The U.S.-China Cold War: Narrative or Reality?
Robert Fragnito | Chief Operating Officer
It seems the Cold War wonks are at it again! Excuse the sarcastic tone in my opener, but as a student of international affairs, I have always been amazed by recurring attempts by experts to resurrect the “glory days” of the Cold War.
Who can blame them? The world was much simpler then. The geopolitical stage was defined by two ideologies competing for global supremacy. It was a bipolar world where democratic capitalists in the west led by the U.S. were at odds with authoritative communists led by the Soviet Union in the east. Both sides engaged in high-level diplomacy and third-party proxy wars, but never directly fought a war against each other. The conclusion: the west won, the east was in pieces, and the world was left with one super-power, the United States of America.
In the modern era, the ascent of the east is apparent with the People’s Republic of China leading the charge. Although China was an ally of the Soviet Union during the Cold War, it shifted its approach in the early 1970s from a command-economy to a limited free-market-economy while still maintaining the communist party apparatus under the direction of reformer Deng Xiaoping.
Considering this transformation, China rose to power with its capability of providing cheap goods to satisfy the needs of western consumers and corporations. For the most part, relations between the U.S. and China have been steady since the establishment of relations during the Nixon administration.
It appeared this all changed three weeks ago after U.S. Vice President Mike Pence delivered a striking speech calling China out for its practices on the geopolitical and global economic stage. For commentators, the Trump administration declared the start of the Second Cold War.
As markets faced tailspins in recent weeks, the U.S.-China Cold War narrative gained traction on both sides of the Pacific. Despite this evolving trend, the U.S. Vice President’s speech, and a naval incident in the South China Sea; the narrative from the press and statements from policy makers in Beijing and Washington are at odds.
Our assessment in monitoring the rhetoric in the Chinese press offered a signal of where this war of rhetoric is headed. If you causally scroll through articles featured on Alibaba owned South China Morning Post’s dedicated page on the U.S.-China Trade War, you see that the tone on the subject has mellowed significantly. We also noted there is very little rhetoric in examining the official state-run media outlet Xinhua.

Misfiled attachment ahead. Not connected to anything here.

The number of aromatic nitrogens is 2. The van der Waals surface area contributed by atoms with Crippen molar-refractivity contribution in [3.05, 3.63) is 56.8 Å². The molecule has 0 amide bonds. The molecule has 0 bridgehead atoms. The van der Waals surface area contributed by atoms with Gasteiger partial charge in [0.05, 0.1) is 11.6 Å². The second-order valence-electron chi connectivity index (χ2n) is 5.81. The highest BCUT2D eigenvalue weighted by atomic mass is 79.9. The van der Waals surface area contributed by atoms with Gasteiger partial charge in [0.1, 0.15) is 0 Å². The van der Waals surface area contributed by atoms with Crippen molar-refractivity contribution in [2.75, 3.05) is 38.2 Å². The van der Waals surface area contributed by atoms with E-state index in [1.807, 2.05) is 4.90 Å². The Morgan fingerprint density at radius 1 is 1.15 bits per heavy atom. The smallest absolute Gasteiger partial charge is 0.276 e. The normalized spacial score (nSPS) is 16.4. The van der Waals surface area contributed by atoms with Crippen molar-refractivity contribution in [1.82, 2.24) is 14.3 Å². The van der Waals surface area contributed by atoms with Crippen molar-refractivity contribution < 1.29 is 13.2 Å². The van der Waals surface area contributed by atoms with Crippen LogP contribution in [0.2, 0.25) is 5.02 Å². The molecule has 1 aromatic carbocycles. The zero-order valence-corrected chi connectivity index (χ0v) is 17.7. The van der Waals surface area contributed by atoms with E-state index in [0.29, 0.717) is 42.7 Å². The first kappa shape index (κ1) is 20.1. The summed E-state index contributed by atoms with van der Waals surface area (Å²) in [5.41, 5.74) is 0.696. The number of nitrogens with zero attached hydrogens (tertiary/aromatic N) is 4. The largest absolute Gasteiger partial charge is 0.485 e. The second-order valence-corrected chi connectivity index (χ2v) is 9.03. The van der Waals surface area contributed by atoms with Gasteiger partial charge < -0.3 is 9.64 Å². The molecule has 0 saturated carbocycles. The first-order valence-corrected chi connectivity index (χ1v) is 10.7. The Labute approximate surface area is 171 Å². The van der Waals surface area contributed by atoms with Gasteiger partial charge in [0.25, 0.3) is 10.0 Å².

It all came into perspective when China’s ambassador to the U.S., Cui Tiankai, gave an interview with Chris Wallace on Fox News Sunday. Cui was clear—in a soft tone—China is prepared to respond to any trade war or violation of its sovereignty. At the same time, he refused to acknowledge the cold-war rhetoric and stated plainly, trade wars are not in anyone’s interest. What was striking was his emphasis on the confusion surrounding who in the administration really speaks for Trump.
Cui’s interview in our view, attempted to soften tensions or at least ease markets, but it delivered little success in both the U.S. and China. Efforts by his counterparts in the Chinese securities regulatory commission and the central bank also tried to ease fears citing assurances that China has the tools to deal with economic headwinds, but it yielded little results.
Recent moves on the part of U.S. officials are also noteworthy. The U.S. Treasury last week did not label China a currency manipulator, despite Trump’s position on the matter. Treasury Secretary Steven Mnuchin warned China is still under scrutiny in addition to five other economic partners: Germany, Japan, Switzerland, Korea and India.
Michael Pillsbury, a man who Donald Trump considers the “leading authority on China,” said on the Fox Business Network that the end goal for the U.S. President is to achieve a trade deal with China. More importantly, Pillsbury along with other experts are concluding that China’s President, Xi Jinping and his advisors were not expecting the Trump administration to follow through on what then candidate Trump was saying during the campaign.
Pillsbury also criticized Larry Kudlow, the director of the U.S. National Economic Council, for harsh comments against China. Kudlow accused China of not responding positively to requests by the U.S. in trade talks, and he went on to call China an unfair and illegal trader. He again reiterated this accusation over the weekend in an interview with the Financial Times.